Adopting a sweet, skittish rescue dog has taught me how to manage my own fizzing brain | Patrick Lenton

AAfter a week of Basil running through my house — the tic-tac sound of a weird, long dog on all legs and a suspicious side eye trotted down the hall — I came up with the pea theory and couldn’t stop thinking about it. The pea theory helped me understand their world a little bit better, although it mostly specializes in greyhounds, mainly their weird little adorable brains. It also expanded my own tiny, weird brain.

Basil suffered for a few years as a racing dog. The effects of that time are clearly visible physically – a handful of racing accident scars on his lustrous black coat, his dirty green branding tattoo, a bare bottom and bare legs brought on by the unnatural stress of being forced to race. He’s almost the archetype of a greyhound – black with prominent salt and pepper spots on his long snout, big and long and awkward, the world’s gentlest eyes. A friend once described Greyhounds as “an old bag full of hangers” and having one in my house only makes that description more impressive and true.

But as with most rescue dogs, the true consequences of abuse show up mentally. Compared to other rescue dogs I’ve trained, Basil is a dream – hardly responsive to other dogs, loves people, doesn’t suffer much from resource protection (territorial behavior around food/beds) which is common with ex-racers. But what we discovered is that Basil primarily hates situations.

This isn’t an official diagnosis – technically he suffers from anxiety, which manifests itself in a number of ways – but my partner and I have found that Basil, broadly speaking, hates recognizing and enduring situations. A situation can be anything – leaving the house, being near a pigeon, dealing with people in two different rooms, being served food at the “wrong” time, having someone knock on the door – and it becomes him so much upset that he’s going to be stressed and soaked for the rest of the day.

The adoption agency’s behavioral scientist, Gumtree Grays, told us all about stress and cortisol levels, pointing out that cortisol lingers in their brains and that stress can be cumulative, so after they were scared of a carrot falling off a bench three hours later While out for a walk, he might freeze on a street corner and not move for 15 minutes, staring into space. His brain is still flooded with cortisol.

Not being a scientist, I found the description of cortisol levels hard to follow, so after a few weeks I settled on the pea theory instead: Basil’s brain is a bunch of frozen peas floating in Coca-Cola. It just takes a little stress for the coke to start fizzing and the peas to start bouncing around like popcorn in a pan. Of course, he can’t make rational, calm decisions – his peas are popping! We’ve learned that once a situation is over, it’s a matter of calming him down, taking him out of the stress if possible, and waiting for those hectic peas to calm down before asking him to do something requires even a touch of concentration or discipline.

I love the pea theory because it helps us understand the special needs, wants, and fears of this creature that now lives in our home. Greyhounds can be almost alien. I’ve had dogs all my life and I’m still amazed at the differences. They don’t sit because they can’t; they express affection by large leanings; You essentially sleep all day. Add in the trauma of an exploitative and violent racing life and it’s no wonder they’re left with the soda and legume situation.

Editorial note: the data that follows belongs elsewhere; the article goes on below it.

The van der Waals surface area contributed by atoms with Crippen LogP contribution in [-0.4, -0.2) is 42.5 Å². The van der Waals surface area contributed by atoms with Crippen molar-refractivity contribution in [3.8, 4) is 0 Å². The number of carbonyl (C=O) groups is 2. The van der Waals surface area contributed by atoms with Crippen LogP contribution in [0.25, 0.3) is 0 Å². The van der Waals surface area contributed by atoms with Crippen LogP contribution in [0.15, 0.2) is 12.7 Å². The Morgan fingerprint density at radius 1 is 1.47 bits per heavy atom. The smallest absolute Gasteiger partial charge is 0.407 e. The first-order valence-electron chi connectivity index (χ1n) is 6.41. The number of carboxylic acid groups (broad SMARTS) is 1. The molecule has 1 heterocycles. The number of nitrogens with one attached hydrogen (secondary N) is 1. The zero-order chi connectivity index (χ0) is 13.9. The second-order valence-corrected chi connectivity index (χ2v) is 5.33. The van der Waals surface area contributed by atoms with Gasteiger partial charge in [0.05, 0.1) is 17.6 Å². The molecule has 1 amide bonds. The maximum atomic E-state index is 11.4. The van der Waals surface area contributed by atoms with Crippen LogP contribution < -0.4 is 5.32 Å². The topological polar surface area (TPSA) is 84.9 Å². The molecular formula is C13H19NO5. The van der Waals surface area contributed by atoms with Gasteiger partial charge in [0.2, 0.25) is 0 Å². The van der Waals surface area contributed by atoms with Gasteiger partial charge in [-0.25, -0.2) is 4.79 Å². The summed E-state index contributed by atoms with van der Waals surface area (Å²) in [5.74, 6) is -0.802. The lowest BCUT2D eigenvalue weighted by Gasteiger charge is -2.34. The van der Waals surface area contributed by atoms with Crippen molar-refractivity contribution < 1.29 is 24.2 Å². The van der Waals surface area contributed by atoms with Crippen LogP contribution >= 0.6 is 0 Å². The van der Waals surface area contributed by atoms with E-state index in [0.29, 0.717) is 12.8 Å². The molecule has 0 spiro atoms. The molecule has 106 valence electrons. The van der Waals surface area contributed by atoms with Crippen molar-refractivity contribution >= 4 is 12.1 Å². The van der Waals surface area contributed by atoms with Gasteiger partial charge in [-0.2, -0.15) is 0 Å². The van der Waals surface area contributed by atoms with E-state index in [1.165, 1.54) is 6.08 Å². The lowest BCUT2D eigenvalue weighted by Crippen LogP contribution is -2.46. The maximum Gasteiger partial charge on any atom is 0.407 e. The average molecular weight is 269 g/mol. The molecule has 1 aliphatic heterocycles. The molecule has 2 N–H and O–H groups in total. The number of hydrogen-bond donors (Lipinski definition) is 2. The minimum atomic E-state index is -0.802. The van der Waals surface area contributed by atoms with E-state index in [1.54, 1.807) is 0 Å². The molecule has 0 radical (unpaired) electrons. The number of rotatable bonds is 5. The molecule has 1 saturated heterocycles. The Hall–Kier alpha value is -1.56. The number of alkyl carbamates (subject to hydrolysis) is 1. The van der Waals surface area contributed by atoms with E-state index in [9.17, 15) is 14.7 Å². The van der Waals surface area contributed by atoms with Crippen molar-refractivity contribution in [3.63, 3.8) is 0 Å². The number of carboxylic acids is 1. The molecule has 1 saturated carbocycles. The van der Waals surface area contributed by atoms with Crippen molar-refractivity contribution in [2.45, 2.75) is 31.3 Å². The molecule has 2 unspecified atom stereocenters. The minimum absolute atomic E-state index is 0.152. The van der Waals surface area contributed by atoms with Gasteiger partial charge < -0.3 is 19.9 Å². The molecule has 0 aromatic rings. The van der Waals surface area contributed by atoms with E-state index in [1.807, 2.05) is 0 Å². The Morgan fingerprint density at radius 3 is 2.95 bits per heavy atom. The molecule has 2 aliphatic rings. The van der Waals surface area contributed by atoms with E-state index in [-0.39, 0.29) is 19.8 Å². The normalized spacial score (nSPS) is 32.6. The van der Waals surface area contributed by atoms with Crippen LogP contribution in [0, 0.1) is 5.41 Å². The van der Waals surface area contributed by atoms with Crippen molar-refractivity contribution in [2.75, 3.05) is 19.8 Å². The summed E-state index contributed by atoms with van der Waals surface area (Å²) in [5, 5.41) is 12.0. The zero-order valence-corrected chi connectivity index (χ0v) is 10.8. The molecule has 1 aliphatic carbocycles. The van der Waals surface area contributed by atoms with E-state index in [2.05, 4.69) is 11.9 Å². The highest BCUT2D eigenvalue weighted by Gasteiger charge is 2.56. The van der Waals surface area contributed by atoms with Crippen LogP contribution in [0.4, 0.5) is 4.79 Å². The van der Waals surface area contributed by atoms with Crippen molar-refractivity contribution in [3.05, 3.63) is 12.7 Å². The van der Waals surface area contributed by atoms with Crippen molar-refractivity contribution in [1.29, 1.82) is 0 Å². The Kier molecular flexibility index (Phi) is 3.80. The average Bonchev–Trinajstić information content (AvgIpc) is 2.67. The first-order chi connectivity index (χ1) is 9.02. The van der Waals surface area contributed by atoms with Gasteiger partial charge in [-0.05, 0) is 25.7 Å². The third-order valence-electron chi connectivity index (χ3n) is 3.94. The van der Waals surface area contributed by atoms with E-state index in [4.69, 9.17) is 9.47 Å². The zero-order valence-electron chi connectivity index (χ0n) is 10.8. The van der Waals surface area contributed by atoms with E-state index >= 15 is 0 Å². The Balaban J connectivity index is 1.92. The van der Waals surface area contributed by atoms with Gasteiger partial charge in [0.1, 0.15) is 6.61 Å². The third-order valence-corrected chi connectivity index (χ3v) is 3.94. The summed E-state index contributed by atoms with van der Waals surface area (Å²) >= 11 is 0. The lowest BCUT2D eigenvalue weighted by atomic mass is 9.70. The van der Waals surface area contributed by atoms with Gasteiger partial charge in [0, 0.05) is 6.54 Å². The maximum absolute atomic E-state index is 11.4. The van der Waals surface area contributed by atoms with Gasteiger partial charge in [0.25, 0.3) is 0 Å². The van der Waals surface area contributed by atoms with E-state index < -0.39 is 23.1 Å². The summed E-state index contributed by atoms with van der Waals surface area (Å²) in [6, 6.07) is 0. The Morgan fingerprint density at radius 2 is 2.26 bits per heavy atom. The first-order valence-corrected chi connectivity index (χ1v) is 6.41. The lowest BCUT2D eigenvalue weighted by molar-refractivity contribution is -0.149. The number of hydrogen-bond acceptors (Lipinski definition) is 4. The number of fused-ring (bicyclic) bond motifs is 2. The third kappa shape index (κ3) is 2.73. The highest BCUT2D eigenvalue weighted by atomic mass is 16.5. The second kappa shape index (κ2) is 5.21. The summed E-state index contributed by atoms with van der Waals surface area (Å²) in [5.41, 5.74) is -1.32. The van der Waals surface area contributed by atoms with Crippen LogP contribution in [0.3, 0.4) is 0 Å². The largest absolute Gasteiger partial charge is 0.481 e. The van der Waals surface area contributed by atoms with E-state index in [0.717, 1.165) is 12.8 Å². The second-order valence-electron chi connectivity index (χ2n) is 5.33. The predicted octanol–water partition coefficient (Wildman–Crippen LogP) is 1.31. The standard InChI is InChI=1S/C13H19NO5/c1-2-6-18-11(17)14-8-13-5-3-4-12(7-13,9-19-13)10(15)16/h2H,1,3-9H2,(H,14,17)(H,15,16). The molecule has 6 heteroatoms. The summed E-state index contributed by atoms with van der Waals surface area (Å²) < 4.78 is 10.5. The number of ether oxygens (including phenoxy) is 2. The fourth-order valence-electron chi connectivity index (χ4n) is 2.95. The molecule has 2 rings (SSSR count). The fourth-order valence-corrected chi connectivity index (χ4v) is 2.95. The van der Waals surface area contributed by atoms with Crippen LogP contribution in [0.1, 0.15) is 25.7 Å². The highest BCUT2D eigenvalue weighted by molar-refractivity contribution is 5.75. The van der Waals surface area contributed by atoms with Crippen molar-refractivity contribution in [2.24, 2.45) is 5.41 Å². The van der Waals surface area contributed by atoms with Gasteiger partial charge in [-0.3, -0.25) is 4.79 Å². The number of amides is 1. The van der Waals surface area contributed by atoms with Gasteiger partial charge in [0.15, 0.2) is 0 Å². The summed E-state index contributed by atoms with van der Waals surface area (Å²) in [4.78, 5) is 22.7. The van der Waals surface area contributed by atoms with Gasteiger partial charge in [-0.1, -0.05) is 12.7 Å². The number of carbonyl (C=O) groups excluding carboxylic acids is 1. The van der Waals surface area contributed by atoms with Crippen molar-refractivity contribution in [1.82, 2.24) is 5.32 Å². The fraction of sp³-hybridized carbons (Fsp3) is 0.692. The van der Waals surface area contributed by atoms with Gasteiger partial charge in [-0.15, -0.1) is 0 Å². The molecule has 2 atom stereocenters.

But I also love the pea theory because it helped me overcome my own terror of situations. I recently came back from a minor day surgery and couldn’t concentrate on work. I realized that cutting a huge chunk of meat out of my throat had made my own peas falter. So I sat down with a cup of tea and a romance novel and let her calm down. When I can feel my own Coca-Cola brain starting to heat up and the peas are spinning, I try to be kind to myself.

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Adopting Basil was something of a situation in itself. My partner and I were well prepared. I had previously adopted two rescue dogs, I have a good background in training reactive dogs and we had sunk our life savings into beds and toys at Petbarn. We were ready for the work we had to do to help a dog that had lived a terrible life, that probably hadn’t experienced much kindness, that had been through a bewildering series of foster homes, and we believed in the importance of it do. The first night we set him up in his bed in our room and when we turned off the light to go to sleep he was crying – not crying or whimpering but actually sobbing like a lost, abandoned child. In that first week, getting to know his limitations and his fears and anxieties was enough to make us stressed and anxious, worried that we wouldn’t be able to take care of this frightened snake dog. We just sat and watched him, tense, our own peas a tornado of worry.

So it was a surprise when we fell madly and sickly in love with Basil. It’s been two months now and it’s more than rewarding to see him emerge from his shell to become a goofy, loving dog who loves his routine, who learns how to play with toys, who becomes a local celebrity who compliment old people as we walk past the nearby retirement home in his chic outfits. I’ve never met a cuter, gentler dog.

My worries about the work ahead, about the disruption to my life, about the responsibility of owning a traumatized dog have all calmed down and I couldn’t imagine life without this weird bag of bones leaning against me , without a snout in the crook of my arm as I type, without his beautiful tiny brain hissing and bursting.

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